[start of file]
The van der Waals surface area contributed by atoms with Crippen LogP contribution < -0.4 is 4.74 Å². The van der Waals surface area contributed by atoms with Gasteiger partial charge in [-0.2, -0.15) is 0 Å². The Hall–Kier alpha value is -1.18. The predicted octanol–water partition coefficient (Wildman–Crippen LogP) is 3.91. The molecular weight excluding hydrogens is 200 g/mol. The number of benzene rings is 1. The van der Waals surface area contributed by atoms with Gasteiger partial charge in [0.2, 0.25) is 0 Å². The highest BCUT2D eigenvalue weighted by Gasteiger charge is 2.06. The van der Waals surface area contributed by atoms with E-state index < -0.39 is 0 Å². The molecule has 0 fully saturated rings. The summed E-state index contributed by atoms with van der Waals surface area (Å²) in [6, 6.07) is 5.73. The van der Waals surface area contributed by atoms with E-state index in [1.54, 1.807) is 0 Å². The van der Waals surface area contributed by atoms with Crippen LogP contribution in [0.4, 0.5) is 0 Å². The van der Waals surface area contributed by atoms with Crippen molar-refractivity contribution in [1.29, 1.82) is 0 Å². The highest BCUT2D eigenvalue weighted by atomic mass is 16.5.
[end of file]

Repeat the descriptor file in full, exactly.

The van der Waals surface area contributed by atoms with Crippen LogP contribution < -0.4 is 4.74 Å². The van der Waals surface area contributed by atoms with Gasteiger partial charge in [-0.2, -0.15) is 0 Å². The Hall–Kier alpha value is -1.18. The predicted octanol–water partition coefficient (Wildman–Crippen LogP) is 3.91. The molecular weight excluding hydrogens is 200 g/mol. The number of benzene rings is 1. The van der Waals surface area contributed by atoms with Gasteiger partial charge in [0.2, 0.25) is 0 Å². The highest BCUT2D eigenvalue weighted by Gasteiger charge is 2.06. The van der Waals surface area contributed by atoms with E-state index < -0.39 is 0 Å². The molecule has 0 fully saturated rings. The summed E-state index contributed by atoms with van der Waals surface area (Å²) in [6, 6.07) is 5.73. The van der Waals surface area contributed by atoms with E-state index in [1.54, 1.807) is 0 Å². The van der Waals surface area contributed by atoms with Crippen LogP contribution in [0.4, 0.5) is 0 Å². The van der Waals surface area contributed by atoms with Crippen molar-refractivity contribution in [1.29, 1.82) is 0 Å². The highest BCUT2D eigenvalue weighted by atomic mass is 16.5.